Reimbursement for Givlaari – With Price Drop – Urged for Canada
The Canadian Agency for Drugs and Technology in Health, called CADTH, has recommended that Givlaari (givosiran) be reimbursed by public plans — if certain conditions are met — when it’s used to treat adults with acute hepatic porphyria (AHP).
One condition, according to CADTH, is that the therapy’s cost should be reduced by more than half.
CADTH is an independent body that relays evidence to Canada’s healthcare decision-makers to help them make informed judgments about treatments and medical devices.
Now, its developer, Alnylam Pharmaceuticals, is seeking the therapy’s full reimbursement under the public health plans in Canada.
The new recommendation by CADTH applies to cases in which Givlaari is being prescribed by a clinician experienced in the management of AHP, and when the medication is not being used as part of a preventive therapy in combination with hemin.
According to CADTH, in order to be reimbursable, Givlaari’s cost should be reduced by at least 57% for the medication to be considered cost-effective.
Reimbursement should be renewed after 12 months if there is a reduction in the annualized attack rate, the CADTH said. Also, these recommendations apply to adults with AHP who have been prescribed Givlaari after experiencing four or more attacks that required hospitalization, a visit to the emergency room, or into-the-vein (intravenous) treatment with hemin in the previous year.
“We are proud of what’s been accomplished and are working towards full national reimbursement so that patients across Canada can have access to a treatment that will improve their overall health and quality of life,” Colleen Coxson, country general manager of Alnylam, which markets Givlaari, said in a press release.
AHP is caused by the lack of certain enzymes that are required for the production of heme — a key molecule that is required for oxygen transport — in the liver. The disorder results in the buildup, in the liver, of toxic porphyrins.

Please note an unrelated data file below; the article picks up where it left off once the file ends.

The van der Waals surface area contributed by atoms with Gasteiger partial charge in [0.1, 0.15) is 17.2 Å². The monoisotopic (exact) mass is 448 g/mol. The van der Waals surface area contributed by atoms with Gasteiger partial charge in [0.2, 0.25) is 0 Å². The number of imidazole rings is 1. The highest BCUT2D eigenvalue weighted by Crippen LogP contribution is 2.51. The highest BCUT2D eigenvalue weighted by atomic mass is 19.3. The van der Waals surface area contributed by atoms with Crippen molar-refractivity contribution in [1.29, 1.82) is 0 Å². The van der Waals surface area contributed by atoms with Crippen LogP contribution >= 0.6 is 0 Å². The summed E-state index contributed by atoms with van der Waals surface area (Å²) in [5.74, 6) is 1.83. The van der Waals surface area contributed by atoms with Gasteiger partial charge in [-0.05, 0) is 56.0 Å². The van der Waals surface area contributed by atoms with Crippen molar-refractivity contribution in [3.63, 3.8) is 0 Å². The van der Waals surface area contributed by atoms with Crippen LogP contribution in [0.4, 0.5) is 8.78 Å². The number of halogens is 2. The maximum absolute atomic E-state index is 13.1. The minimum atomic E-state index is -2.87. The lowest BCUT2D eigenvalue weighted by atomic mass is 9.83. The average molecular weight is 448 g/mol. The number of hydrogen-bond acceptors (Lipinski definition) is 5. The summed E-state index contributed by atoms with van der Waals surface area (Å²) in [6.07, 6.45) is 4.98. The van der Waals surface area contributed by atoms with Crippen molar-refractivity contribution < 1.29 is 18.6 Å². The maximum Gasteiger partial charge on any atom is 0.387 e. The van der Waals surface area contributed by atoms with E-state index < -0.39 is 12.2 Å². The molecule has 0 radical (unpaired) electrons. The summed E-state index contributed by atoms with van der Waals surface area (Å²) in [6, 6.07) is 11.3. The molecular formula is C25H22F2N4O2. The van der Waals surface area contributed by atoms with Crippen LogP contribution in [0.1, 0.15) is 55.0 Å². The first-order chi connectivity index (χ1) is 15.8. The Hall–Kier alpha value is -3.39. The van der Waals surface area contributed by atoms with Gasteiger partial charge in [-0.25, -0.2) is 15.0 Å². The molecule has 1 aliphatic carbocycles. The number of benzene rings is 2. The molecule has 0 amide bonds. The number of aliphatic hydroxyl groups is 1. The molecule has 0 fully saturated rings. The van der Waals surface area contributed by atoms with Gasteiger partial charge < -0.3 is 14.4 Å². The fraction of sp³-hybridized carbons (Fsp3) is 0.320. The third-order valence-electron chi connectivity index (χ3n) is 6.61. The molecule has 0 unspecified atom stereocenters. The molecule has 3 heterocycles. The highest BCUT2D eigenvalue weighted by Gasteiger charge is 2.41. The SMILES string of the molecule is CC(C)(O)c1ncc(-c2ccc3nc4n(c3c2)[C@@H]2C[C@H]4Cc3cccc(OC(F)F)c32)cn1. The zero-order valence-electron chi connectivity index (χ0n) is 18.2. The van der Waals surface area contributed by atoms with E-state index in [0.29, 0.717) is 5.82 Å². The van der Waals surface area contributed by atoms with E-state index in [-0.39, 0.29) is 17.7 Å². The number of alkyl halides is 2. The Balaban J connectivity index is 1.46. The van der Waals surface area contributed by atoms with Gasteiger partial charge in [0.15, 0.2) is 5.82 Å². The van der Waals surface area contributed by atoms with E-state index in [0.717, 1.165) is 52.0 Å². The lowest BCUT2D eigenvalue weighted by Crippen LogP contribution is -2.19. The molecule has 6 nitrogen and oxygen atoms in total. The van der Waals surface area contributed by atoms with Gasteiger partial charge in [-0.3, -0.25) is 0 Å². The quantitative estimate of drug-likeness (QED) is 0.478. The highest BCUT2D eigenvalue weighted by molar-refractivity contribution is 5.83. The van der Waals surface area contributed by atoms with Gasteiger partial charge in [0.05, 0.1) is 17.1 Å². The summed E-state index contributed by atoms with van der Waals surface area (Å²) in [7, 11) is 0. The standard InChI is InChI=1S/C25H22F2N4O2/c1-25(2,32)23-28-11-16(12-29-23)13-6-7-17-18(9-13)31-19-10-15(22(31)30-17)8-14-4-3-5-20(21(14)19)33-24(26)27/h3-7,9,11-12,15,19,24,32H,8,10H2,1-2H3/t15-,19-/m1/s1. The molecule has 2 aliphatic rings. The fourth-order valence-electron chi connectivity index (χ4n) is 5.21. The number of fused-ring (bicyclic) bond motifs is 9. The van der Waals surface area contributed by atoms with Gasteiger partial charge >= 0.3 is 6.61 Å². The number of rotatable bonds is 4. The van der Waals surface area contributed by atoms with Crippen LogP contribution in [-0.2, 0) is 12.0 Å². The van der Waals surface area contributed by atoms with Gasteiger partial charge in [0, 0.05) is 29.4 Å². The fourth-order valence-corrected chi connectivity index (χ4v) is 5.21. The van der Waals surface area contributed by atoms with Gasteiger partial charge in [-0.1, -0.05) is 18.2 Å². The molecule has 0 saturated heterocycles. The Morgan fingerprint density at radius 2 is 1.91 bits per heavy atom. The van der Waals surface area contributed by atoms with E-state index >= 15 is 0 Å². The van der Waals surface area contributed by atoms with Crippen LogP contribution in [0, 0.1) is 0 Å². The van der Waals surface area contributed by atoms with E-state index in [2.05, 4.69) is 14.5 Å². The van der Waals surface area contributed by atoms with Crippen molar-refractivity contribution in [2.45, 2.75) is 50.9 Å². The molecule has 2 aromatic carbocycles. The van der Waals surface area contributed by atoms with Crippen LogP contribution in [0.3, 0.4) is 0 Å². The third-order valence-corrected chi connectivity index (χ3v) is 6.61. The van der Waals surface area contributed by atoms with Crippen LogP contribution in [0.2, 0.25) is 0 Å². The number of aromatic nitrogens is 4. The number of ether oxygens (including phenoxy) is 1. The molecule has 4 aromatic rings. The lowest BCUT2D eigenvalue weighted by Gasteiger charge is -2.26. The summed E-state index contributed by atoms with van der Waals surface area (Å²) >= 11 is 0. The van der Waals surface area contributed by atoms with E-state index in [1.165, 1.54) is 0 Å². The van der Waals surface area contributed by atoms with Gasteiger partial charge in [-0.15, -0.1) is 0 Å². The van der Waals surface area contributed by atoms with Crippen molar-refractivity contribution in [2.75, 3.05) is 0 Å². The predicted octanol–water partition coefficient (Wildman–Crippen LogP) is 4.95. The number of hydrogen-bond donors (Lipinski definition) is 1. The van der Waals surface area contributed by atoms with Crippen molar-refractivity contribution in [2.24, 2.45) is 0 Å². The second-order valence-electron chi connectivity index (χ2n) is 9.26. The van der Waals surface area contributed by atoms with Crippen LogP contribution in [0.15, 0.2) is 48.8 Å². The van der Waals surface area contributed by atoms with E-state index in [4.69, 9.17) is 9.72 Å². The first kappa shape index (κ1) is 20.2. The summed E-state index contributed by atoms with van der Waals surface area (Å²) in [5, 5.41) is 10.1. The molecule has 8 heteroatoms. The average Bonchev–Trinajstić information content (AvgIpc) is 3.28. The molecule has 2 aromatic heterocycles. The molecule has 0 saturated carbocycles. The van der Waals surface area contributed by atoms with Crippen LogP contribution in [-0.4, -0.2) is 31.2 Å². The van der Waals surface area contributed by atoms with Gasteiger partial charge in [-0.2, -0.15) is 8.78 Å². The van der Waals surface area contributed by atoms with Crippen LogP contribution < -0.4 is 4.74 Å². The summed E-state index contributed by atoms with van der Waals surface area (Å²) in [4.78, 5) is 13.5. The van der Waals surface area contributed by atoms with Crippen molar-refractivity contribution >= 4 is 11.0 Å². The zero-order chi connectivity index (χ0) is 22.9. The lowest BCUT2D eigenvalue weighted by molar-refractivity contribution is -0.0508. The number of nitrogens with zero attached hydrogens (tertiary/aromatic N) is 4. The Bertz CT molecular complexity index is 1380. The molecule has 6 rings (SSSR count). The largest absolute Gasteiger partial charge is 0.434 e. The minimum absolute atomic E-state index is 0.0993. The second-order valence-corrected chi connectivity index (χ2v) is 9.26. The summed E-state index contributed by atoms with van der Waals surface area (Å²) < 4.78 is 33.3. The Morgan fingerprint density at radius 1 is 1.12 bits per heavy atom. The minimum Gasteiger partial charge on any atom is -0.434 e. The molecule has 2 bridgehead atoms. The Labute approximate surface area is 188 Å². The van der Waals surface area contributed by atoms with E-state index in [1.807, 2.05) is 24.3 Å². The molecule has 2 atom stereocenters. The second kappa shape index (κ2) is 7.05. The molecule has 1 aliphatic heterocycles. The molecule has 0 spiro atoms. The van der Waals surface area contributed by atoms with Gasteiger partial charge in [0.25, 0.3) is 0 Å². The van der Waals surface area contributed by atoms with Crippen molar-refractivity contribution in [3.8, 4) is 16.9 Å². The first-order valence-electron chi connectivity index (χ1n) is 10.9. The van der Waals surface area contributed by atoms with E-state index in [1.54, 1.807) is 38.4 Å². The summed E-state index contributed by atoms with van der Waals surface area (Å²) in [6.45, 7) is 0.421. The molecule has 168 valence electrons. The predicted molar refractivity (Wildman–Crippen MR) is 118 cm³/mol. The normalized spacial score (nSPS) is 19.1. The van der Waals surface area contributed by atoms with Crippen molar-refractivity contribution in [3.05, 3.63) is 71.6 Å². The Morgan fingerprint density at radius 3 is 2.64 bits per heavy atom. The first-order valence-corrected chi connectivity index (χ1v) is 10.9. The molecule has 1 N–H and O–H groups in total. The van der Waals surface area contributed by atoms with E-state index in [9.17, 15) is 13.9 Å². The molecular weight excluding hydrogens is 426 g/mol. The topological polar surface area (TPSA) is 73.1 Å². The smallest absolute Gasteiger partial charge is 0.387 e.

Givlaari works by disrupting the process enabling the toxic accumulation of these heme intermediate molecules inside cells. It specifically does this by interfering with the production of an enzyme called ALAS1, which is overactive in AHP patients.
“The Health Canada market authorization of Givlaari provides new hope for those living with AHP,” Coxson said. “For the first time, all patients have a treatment option specifically targeted for this rare and serious disease.”
CADTH’s recommendation was supported by data from the Phase 3 ENVISION trial (NCT03338816), which randomly assigned 94 AHP patients to receive either Givlaari (2.5 mg/kg) or a placebo, once a month, for six months. All had active disease, with at least two porphyria attacks within the last six months.
The results showed that Givlaari was able to reduce the mean annual AHP attack rate by 74% compared with the placebo. Additionally, the medication was capable of lowering heme intermediate levels, daily pain scores, and opioid use.
A two-year interim analysis of the trial’s extension study, in which all patients continued or started treatment with Givlaari, showed these benefits were maintained long-term. Specifically, 83% of patients who were continuously treated with Givlaari and 76% of those who moved from placebo to the medication remained attack-free.
“Patients suffering from this very rare, genetic disease often require urgent healthcare assistance and hospitalization, due to serious symptoms such as porphyria attacks which can involve severe abdominal pain, vomiting, breathing problems, seizures, and can lead to long term complications like chronic pain, chronic kidney failure and liver damage,” said Colin Van Zoost, MD, assistant professor of medicine at Dalhousie University, in Canada.
“Not knowing when the next attack will [occur] can cause severe anxiety for many patients, making engagement in day-to-day life, work and social situations difficult. Givlaari gives us a treatment option that can help patients avoid ever having another attack, allowing them to re-engage with society and live as close to a normal life as possible,” Van Zoost added.